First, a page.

Idaho Bill Criminalizes Administering mRNA Vaccines

Two Idaho lawmakers have introduced a bill that would make it a misdemeanor for anyone to administer an mRNA vaccine, such as those used to prevent COVID-19, according to a report from KTVB7.

The bill, known as HB 154, is sponsored by state Senator Tammy Nichols (R-Middleton) and state Representative Judy Boyle (R-Midvale) and was introduced to the House Health & Welfare Committee on Feb 15.

According to the bill’s text, “A person may not provide or administer a vaccine developed using messenger ribonucleic acid technology for use in an individual or any other mammal in this state.”

The legislation penalizes individuals who violate this rule with a misdemeanor charge.

During her presentation to the committee, Sen. Nichols expressed her concerns regarding the fast-tracked nature of the mRNA vaccines, claiming that there was no liability, informed consent, or data on their use.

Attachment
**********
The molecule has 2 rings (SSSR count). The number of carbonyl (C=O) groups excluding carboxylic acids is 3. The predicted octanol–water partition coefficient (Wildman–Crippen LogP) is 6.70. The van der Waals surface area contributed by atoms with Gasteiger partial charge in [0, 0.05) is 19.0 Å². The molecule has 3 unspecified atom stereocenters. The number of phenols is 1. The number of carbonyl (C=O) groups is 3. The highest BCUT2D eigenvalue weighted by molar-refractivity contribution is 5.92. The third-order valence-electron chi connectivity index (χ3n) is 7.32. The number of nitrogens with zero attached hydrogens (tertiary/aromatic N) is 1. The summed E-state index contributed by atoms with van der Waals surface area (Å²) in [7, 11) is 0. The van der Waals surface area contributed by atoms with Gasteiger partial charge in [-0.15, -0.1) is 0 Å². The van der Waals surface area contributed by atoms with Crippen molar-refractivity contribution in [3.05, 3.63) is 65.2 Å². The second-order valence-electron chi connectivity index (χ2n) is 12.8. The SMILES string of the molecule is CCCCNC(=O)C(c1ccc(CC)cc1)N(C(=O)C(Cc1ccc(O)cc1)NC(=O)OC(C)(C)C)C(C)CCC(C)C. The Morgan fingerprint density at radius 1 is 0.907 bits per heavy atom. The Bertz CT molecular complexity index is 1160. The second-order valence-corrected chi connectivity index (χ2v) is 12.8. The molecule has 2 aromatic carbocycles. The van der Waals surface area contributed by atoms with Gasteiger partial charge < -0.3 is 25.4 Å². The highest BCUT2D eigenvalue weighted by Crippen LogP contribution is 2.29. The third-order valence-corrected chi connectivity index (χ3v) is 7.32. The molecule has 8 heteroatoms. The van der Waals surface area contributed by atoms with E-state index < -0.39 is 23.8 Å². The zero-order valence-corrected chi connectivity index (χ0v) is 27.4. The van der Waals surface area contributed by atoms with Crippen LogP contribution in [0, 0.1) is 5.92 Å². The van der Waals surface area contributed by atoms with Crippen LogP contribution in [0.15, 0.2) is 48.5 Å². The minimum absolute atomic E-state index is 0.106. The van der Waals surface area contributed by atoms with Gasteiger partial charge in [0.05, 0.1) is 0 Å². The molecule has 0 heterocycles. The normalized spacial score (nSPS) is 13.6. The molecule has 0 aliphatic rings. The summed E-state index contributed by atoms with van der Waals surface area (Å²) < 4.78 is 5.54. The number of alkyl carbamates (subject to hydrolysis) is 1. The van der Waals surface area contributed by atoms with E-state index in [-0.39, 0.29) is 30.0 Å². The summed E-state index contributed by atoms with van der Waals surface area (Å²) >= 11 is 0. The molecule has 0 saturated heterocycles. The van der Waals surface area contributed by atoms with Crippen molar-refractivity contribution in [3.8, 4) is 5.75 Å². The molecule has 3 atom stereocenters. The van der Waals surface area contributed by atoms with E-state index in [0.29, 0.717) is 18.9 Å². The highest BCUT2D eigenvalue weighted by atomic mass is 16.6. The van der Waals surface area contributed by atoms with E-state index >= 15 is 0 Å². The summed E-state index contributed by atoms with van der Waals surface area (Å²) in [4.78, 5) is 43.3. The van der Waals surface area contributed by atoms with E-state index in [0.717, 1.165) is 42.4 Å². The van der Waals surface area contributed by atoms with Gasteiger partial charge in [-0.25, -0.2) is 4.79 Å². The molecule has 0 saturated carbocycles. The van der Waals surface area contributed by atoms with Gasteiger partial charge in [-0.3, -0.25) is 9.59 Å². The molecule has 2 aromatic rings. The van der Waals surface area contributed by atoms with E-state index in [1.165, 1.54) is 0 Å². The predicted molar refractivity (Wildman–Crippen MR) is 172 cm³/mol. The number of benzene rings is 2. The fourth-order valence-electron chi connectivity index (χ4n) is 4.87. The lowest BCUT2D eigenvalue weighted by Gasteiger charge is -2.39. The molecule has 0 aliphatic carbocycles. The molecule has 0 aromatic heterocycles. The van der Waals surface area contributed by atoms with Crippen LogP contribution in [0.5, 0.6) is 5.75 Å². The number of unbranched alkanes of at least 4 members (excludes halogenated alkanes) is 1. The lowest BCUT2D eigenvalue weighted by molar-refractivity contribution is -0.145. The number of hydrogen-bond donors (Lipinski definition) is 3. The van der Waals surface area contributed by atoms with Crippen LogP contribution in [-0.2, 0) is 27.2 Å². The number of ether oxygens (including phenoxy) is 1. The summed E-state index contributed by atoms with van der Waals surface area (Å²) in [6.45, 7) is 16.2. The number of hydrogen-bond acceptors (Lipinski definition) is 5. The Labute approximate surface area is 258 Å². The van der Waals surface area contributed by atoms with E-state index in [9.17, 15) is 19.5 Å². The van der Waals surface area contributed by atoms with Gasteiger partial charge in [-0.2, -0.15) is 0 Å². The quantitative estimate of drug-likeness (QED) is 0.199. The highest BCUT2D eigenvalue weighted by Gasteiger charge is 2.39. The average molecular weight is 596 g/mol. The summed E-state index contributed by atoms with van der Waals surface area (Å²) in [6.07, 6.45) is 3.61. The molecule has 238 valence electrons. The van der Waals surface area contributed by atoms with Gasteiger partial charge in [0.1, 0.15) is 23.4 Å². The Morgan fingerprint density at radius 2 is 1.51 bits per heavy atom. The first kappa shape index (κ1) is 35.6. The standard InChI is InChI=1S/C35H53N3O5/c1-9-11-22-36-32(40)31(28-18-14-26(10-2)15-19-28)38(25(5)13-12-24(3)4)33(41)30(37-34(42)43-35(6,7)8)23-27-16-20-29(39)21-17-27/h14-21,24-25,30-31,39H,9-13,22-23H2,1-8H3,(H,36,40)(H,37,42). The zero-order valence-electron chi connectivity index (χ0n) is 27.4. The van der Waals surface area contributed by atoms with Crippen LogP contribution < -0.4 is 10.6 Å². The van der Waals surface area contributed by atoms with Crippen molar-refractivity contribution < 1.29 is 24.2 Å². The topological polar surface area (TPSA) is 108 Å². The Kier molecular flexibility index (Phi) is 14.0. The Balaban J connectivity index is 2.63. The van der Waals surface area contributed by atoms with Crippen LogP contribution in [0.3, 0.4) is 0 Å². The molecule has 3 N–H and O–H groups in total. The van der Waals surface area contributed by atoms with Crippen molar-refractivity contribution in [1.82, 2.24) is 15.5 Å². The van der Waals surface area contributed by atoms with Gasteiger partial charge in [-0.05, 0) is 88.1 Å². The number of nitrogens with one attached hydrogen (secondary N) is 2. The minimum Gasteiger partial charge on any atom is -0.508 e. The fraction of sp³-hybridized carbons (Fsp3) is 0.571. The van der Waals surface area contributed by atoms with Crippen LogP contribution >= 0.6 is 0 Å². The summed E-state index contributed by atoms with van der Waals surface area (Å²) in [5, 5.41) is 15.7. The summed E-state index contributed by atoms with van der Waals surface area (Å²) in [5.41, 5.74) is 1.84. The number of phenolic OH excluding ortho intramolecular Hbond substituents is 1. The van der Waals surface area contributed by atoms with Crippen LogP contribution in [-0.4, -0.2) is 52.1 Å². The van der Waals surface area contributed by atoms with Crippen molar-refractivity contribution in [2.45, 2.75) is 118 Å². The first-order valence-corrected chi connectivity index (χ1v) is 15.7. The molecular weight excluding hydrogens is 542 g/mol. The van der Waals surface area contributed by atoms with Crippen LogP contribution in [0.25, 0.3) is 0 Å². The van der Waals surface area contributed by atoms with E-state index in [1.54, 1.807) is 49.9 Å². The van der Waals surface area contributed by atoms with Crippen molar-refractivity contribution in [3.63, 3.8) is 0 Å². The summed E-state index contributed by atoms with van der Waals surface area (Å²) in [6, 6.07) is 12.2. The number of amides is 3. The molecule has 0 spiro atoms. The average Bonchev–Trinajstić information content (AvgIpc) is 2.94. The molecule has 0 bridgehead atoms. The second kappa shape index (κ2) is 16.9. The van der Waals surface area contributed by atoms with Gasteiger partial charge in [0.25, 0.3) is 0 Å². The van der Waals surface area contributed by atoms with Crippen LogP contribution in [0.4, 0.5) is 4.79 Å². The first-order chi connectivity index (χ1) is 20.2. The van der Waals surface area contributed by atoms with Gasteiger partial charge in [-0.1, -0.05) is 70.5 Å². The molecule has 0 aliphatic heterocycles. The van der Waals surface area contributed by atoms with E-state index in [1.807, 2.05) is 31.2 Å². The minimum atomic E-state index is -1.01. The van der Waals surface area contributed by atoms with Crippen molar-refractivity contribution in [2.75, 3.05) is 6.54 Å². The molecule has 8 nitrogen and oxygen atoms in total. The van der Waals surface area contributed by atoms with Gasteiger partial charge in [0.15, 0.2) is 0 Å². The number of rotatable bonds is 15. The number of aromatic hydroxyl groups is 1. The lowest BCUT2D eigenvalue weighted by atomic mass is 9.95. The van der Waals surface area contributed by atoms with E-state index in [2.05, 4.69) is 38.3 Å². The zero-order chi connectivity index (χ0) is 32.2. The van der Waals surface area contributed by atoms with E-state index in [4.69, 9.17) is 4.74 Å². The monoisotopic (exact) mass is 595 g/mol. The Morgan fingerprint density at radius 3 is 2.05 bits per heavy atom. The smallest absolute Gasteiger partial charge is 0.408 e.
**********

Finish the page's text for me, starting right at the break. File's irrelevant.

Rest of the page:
She later clarified that she was referring specifically to the Pfizer and Moderna vaccines, which have been authorized for emergency use by the U.S. Food and Drug Administration.

“I think there is a lot of information that comes out with concerns to blood clots and heart issues,” Nichols said.

However, Rep. Ilana Rubel (D-Boise) questioned the statement, saying that her understanding was that the vaccines were approved and had undergone testing.

In response, Nichols said, “There are other shots we could utilize that don’t have mRNA in it.”

mRNA, or messenger ribonucleic acid, is a molecule that assists in making proteins.

The COVID vaccines, which are known as mRNA vaccines, help the body make proteins that mimic the COVID virus, allowing it to fight off the infection, according to John Hopkins Medicine.

The bill must still pass a future vote in the committee before it can be debated on the House floor.